Milwaukee Magazine

Make this Summer Totally Awesome

Find a camp where your kids can learn while having fun.


Once sunlight stretches into the evening, and outdoor temps warm up, a bunch of fun events emerge. Looking for activities to keep kids busy and engaged so they don’t fall into a lazy slump during their summer break? Whether it’s a day or overnight camp – or something the whole family can enjoy – here are some options.

“Enrolling your child in a summer camp will still enforce a sense of structure and rules to be followed,” says Lakiesha Russell, a counselor with a private practice (The EVOLVING Chair) in Milwaukee who sends her own kids to day camps each summer. And you can’t put a price on social interactio­n, which all camps provide. “Being able to interact with children will also increase your child’s ability to be self-aware on how others are feeling,” she says.

Not sure what day camp is best? Start with your child’s interests. “Have a conversati­on with your children about their interests and strengths and look for a summer camp that can increase their confidence in what they enjoy,” says Russell.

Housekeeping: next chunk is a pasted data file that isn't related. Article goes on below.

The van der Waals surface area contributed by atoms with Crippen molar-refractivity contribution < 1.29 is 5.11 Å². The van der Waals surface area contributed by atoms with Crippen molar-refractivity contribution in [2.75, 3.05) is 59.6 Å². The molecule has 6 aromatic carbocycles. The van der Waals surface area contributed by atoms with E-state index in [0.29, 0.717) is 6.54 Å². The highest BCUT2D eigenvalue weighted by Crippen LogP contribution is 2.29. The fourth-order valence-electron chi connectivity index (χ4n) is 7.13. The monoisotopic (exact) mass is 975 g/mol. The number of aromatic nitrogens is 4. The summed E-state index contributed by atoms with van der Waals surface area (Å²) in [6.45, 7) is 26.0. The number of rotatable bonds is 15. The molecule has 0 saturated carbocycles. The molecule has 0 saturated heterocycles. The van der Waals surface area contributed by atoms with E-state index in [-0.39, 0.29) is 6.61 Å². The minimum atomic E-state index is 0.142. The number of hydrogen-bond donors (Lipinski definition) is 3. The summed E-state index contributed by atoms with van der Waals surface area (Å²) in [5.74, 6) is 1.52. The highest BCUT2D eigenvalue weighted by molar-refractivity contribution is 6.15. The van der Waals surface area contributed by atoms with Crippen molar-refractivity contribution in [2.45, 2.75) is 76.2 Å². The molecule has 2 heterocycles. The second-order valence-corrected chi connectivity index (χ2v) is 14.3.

Focused on the intersecti­on between art and nature, day camps at the 40-acre Lynden Sculpture Garden – 50 outdoor sculptures woven into a natural landscape

– are for ages 20 months to 15 years old. “We have several guest artists this summer at Lynden, including choreograp­her Reggie Wilson and textile artist Arianne King Comer, who will be working with campers during their residencie­s,” says executive director Polly Morris. Kids will hatch and raise chickens, build rafts to float across the pond, and record discoverie­s in accordion books, prints and sculptures. Camps are as short as three days and as long as five.

The Milwaukee Art Museum’s summer camps are also very hands-on. Every week is a different topic – perfect for kids or teens who already have a passion when it comes to creating art. For example, the week of June 25-28 is “Photograph­ing Nature,” while July 23-26 is “Exploring Printmakin­g” and clay art is the focus July 30-Aug. 2 (“Creating With Clay”). The weeks are broken up into half-days, with 6- to 10-year-olds meeting from

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